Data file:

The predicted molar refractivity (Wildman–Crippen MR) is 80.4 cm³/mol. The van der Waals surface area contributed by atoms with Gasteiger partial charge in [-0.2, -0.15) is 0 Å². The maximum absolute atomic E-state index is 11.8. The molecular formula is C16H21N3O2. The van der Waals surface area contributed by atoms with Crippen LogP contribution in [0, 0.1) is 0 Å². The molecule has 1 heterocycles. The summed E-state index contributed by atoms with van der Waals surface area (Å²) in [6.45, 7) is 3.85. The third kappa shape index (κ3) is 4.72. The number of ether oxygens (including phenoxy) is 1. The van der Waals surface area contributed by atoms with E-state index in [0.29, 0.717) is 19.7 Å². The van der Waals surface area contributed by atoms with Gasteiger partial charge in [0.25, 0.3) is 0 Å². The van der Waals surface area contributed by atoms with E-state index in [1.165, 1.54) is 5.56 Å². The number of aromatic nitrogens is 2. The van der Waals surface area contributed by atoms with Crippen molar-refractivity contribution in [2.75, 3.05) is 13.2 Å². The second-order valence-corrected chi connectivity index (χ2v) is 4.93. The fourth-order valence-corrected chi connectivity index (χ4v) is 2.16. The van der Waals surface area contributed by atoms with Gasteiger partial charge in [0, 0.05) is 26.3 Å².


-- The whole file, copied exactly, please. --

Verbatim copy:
The predicted molar refractivity (Wildman–Crippen MR) is 80.4 cm³/mol. The van der Waals surface area contributed by atoms with Gasteiger partial charge in [-0.2, -0.15) is 0 Å². The maximum absolute atomic E-state index is 11.8. The molecular formula is C16H21N3O2. The van der Waals surface area contributed by atoms with Crippen LogP contribution in [0, 0.1) is 0 Å². The molecule has 1 heterocycles. The summed E-state index contributed by atoms with van der Waals surface area (Å²) in [6.45, 7) is 3.85. The third kappa shape index (κ3) is 4.72. The number of ether oxygens (including phenoxy) is 1. The van der Waals surface area contributed by atoms with E-state index in [0.29, 0.717) is 19.7 Å². The van der Waals surface area contributed by atoms with Gasteiger partial charge in [0.25, 0.3) is 0 Å². The van der Waals surface area contributed by atoms with E-state index in [1.165, 1.54) is 5.56 Å². The number of aromatic nitrogens is 2. The van der Waals surface area contributed by atoms with Crippen molar-refractivity contribution in [2.75, 3.05) is 13.2 Å². The second-order valence-corrected chi connectivity index (χ2v) is 4.93. The fourth-order valence-corrected chi connectivity index (χ4v) is 2.16. The van der Waals surface area contributed by atoms with Gasteiger partial charge in [0, 0.05) is 26.3 Å².